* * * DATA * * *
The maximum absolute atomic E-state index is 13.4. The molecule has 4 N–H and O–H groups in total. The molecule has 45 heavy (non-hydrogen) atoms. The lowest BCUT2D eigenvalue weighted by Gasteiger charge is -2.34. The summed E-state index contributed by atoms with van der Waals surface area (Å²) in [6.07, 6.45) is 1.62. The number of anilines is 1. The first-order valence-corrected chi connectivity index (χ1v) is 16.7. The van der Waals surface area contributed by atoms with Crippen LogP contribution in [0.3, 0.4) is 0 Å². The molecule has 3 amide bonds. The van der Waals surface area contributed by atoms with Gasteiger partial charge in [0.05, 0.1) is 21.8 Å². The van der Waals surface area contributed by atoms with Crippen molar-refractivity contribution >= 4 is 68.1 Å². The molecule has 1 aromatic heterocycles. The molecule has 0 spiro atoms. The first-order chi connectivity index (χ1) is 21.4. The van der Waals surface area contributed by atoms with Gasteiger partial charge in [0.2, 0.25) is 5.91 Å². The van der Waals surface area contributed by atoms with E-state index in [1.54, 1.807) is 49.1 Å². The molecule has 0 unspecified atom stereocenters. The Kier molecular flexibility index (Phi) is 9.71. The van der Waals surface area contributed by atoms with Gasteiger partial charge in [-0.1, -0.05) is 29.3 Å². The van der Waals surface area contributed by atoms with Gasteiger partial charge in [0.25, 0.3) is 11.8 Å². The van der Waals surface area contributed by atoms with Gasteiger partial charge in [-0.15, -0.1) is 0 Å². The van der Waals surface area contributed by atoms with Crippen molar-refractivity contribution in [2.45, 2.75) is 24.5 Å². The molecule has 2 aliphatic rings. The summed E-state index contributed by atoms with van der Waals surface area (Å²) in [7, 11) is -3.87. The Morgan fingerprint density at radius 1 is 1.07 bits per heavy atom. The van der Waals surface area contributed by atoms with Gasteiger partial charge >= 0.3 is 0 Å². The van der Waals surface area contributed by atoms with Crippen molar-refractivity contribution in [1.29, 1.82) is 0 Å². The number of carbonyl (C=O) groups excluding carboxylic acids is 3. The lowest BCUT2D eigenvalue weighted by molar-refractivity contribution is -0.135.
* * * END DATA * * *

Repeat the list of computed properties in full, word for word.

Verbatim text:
The maximum absolute atomic E-state index is 13.4. The molecule has 4 N–H and O–H groups in total. The molecule has 45 heavy (non-hydrogen) atoms. The lowest BCUT2D eigenvalue weighted by Gasteiger charge is -2.34. The summed E-state index contributed by atoms with van der Waals surface area (Å²) in [6.07, 6.45) is 1.62. The number of anilines is 1. The first-order valence-corrected chi connectivity index (χ1v) is 16.7. The van der Waals surface area contributed by atoms with Crippen LogP contribution in [0.3, 0.4) is 0 Å². The molecule has 3 amide bonds. The van der Waals surface area contributed by atoms with Gasteiger partial charge in [0.05, 0.1) is 21.8 Å². The van der Waals surface area contributed by atoms with Crippen molar-refractivity contribution >= 4 is 68.1 Å². The molecule has 1 aromatic heterocycles. The molecule has 0 spiro atoms. The first-order chi connectivity index (χ1) is 21.4. The van der Waals surface area contributed by atoms with Gasteiger partial charge in [0.2, 0.25) is 5.91 Å². The van der Waals surface area contributed by atoms with E-state index in [1.54, 1.807) is 49.1 Å². The molecule has 0 unspecified atom stereocenters. The Kier molecular flexibility index (Phi) is 9.71. The van der Waals surface area contributed by atoms with Gasteiger partial charge in [-0.1, -0.05) is 29.3 Å². The van der Waals surface area contributed by atoms with Gasteiger partial charge in [0.25, 0.3) is 11.8 Å². The van der Waals surface area contributed by atoms with Gasteiger partial charge in [-0.15, -0.1) is 0 Å². The van der Waals surface area contributed by atoms with Crippen molar-refractivity contribution in [2.45, 2.75) is 24.5 Å². The molecule has 2 aliphatic rings. The summed E-state index contributed by atoms with van der Waals surface area (Å²) in [7, 11) is -3.87. The Morgan fingerprint density at radius 1 is 1.07 bits per heavy atom. The van der Waals surface area contributed by atoms with Gasteiger partial charge >= 0.3 is 0 Å². The van der Waals surface area contributed by atoms with Crippen molar-refractivity contribution in [1.29, 1.82) is 0 Å². The number of carbonyl (C=O) groups excluding carboxylic acids is 3. The lowest BCUT2D eigenvalue weighted by molar-refractivity contribution is -0.135.